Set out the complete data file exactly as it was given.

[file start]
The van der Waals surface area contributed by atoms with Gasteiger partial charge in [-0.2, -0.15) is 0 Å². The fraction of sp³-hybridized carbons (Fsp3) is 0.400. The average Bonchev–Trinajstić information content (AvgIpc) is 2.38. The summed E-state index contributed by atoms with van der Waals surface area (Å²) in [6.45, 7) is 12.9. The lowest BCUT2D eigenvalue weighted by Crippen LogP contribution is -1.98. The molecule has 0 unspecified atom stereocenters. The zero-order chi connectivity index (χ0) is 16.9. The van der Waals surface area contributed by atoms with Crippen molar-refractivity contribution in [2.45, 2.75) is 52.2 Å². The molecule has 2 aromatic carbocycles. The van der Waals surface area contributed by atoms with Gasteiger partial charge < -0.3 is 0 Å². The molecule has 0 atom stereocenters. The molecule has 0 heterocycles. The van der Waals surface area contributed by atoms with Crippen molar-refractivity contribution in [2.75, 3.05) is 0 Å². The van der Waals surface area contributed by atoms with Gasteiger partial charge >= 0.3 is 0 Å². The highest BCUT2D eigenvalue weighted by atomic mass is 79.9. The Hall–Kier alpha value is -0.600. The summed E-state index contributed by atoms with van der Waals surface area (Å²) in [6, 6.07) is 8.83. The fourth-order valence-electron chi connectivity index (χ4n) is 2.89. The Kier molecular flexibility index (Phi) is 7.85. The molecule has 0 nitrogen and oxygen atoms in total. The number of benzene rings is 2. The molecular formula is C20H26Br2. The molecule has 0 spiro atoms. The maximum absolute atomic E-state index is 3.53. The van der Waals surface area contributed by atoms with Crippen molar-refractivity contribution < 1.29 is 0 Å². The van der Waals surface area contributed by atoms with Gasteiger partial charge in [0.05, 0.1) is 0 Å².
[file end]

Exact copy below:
The van der Waals surface area contributed by atoms with Gasteiger partial charge in [-0.2, -0.15) is 0 Å². The fraction of sp³-hybridized carbons (Fsp3) is 0.400. The average Bonchev–Trinajstić information content (AvgIpc) is 2.38. The summed E-state index contributed by atoms with van der Waals surface area (Å²) in [6.45, 7) is 12.9. The lowest BCUT2D eigenvalue weighted by Crippen LogP contribution is -1.98. The molecule has 0 unspecified atom stereocenters. The zero-order chi connectivity index (χ0) is 16.9. The van der Waals surface area contributed by atoms with Crippen molar-refractivity contribution in [2.45, 2.75) is 52.2 Å². The molecule has 2 aromatic carbocycles. The van der Waals surface area contributed by atoms with Gasteiger partial charge < -0.3 is 0 Å². The molecule has 0 atom stereocenters. The molecule has 0 heterocycles. The van der Waals surface area contributed by atoms with Crippen molar-refractivity contribution in [2.75, 3.05) is 0 Å². The van der Waals surface area contributed by atoms with Gasteiger partial charge >= 0.3 is 0 Å². The highest BCUT2D eigenvalue weighted by atomic mass is 79.9. The Hall–Kier alpha value is -0.600. The summed E-state index contributed by atoms with van der Waals surface area (Å²) in [6, 6.07) is 8.83. The fourth-order valence-electron chi connectivity index (χ4n) is 2.89. The Kier molecular flexibility index (Phi) is 7.85. The molecule has 0 nitrogen and oxygen atoms in total. The number of benzene rings is 2. The molecular formula is C20H26Br2. The molecule has 0 spiro atoms. The maximum absolute atomic E-state index is 3.53. The van der Waals surface area contributed by atoms with Crippen molar-refractivity contribution < 1.29 is 0 Å². The van der Waals surface area contributed by atoms with Gasteiger partial charge in [0.05, 0.1) is 0 Å².